Saturday, August 2, 2014

Voices Raised to Illuminate

Vocalist and composer Somi , born in Illinois, is the child of parents who hail from Uganda and Rwanda; she considers herself "an East African girl." She has released 4 CDs, the first (now out-of-print) in 2003 and then one each on World Village (2007), ObliqSound (2009) and her live recording on Palmetto (2011).

Her list of accomplishments is long and varied, from being at TEDFellow, a Park Avenue Armory Artist-in-Residence, and performing at the United Nations in commemoration of the International Day of Remembrance of the Victims of Slavery and the Transatlantic Slave Trade.

In 2011, Somi moved from New York City to the port city of Lagos, Nigeria, currently the 7th largest city in the world. She spent 18 months there, soaking in the culture, trying to make sense of the political scene there but ask throwing herself into producing concerts and intimate salon shows, closing her stay as an Artist-in-Residence at a University in Ilorin, Nigeria, 160+ miles northeast of Lagos.

Most of all, her music began to change.  She still wrote lyrics concerned with the plight of poor people but also shifted her focus to how women are treated in the Third World to pollution that chokes rivers and water supplies.  With help of her top-notch band - Liberty Ellman (guitars), Toru Dodo (piano, keyboards), Michael Olatuja (bass) and Otis Brown III (drums) - plus producers Cobhams Asuquo (Nigeria) and Keith Witty (New York City, who played bass on her live CD) and a slew of guests, Somi has created "The Lagos Music Salon", her debut for the Okeh label.  As impressive as her previous recordings are, this CD is a giant step forward.  Not only does the music serve as a travelogue for her journeys in Nigeria (the opening track uses the soundtrack of her moving through customs in Lagos), it also is a brilliant meld of traditional and modern rhythms.  Think Fela Kuti meets Robert Glasper and you begin to touch the surface.  Ellman who works alongside Henry Threadgill and Steve Lehman, plays splendidly throughout, from his "clicking"rhythm guitar on "Lady Revisited" to his strong acoustic guitar on "Four African Women."  Michael Olatuja's throbbing bass lines drive the music, making songs such as "Four.One.Nine" (a harrowing tale of a women who sings "You will have to break my arm before you break my heart" to her philandering lover) and "Two-Dollar Day" (a woman looking for any kind of work after the death of her husband) feel like dance pieces (even as the words make you wince or feel sorrow.) He, also, has a powerful solo on "Still Your Girl."   Toru Dodo, who has been with Somi since her 2007 release, is a wonderful accompanist; his support on "Ankara Sundays" complements not only her vocal but also Ellman's guitar lines while his ringing chords and single-note runs on "Last Song" are calming as the percussion pushes the music higher. He may also be responsible for the fine string quartet on 4 of the tracks. The playing of Otis Brown III (Gretchen Parlato, Joe Lovano's Us 5) is exceptional, whether he is blending his jazz/r'nb chops with the other percussion or locking in with Olatuja's funky bass on "Four African Women" - never disruptive, always in good taste, he skillfully frames the vocals and solos.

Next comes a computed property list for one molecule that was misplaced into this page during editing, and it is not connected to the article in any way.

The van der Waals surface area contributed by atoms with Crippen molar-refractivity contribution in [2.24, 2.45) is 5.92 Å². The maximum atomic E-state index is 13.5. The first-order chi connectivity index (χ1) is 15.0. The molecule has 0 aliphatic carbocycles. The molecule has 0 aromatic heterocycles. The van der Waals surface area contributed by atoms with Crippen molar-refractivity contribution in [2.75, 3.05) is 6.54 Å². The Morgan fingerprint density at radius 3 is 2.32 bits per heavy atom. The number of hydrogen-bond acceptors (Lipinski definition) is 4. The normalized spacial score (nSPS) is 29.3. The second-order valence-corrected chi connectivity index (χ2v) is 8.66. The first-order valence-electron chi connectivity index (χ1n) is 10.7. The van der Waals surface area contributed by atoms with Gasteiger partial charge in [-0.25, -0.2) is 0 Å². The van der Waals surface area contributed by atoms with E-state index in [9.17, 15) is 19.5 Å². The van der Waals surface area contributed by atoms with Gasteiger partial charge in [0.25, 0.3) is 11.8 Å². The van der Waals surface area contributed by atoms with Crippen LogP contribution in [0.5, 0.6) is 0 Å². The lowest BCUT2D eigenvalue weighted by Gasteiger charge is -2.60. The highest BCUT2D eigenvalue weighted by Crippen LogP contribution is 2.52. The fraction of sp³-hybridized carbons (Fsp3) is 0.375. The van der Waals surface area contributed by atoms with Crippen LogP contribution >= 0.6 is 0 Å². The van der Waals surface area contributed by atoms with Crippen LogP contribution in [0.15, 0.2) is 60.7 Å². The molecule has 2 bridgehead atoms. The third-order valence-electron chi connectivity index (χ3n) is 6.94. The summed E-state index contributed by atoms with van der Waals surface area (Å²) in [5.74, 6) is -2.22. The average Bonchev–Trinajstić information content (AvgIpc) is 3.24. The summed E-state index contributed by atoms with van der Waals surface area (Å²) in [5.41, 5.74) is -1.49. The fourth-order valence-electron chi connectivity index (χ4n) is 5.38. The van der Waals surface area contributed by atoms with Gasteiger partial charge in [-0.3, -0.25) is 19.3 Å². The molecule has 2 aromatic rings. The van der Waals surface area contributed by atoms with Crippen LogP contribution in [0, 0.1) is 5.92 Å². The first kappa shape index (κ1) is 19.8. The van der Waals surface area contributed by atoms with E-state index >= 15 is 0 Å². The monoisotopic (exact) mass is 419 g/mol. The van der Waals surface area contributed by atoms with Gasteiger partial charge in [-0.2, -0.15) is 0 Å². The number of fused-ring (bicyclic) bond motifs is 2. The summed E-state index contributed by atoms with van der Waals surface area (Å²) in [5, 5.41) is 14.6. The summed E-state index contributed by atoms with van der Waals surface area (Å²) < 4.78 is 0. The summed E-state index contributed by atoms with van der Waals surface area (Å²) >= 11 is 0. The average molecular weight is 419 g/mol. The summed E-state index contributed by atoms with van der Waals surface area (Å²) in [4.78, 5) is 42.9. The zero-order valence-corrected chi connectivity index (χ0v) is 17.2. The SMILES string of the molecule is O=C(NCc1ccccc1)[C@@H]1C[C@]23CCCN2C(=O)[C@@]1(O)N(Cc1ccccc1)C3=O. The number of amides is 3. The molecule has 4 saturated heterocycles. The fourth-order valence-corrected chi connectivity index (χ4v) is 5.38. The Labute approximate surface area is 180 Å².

Guests include vocalist Angelique Kidjo, rapper Common, trumpeter Ambrose Akinmusire,  the Nigerian vocal group In His Image, and percussionist Ayanda Clarke. Trumpeter Etienne Charles provides the fine horn arrangement on "Akobi: First Born S(U)N" while Alicia Olatuja (the bassist's wife adds her lovely voice to numerous tracks.

But, make no mistake, this is Somi's show.  She had a hand in composing each song, providing the powerful lyrics.  And, her voice is stunning, with a big range.  But, it's just that she can hit many notes but there is great emotional depth, ranging from pure joy to righteous anger to mature love.  There's no fear, no taking the easy way (the producers surely had a hand in that), no extraneous sounds just to fill up the spectrum - even the string arrangements have power and presence.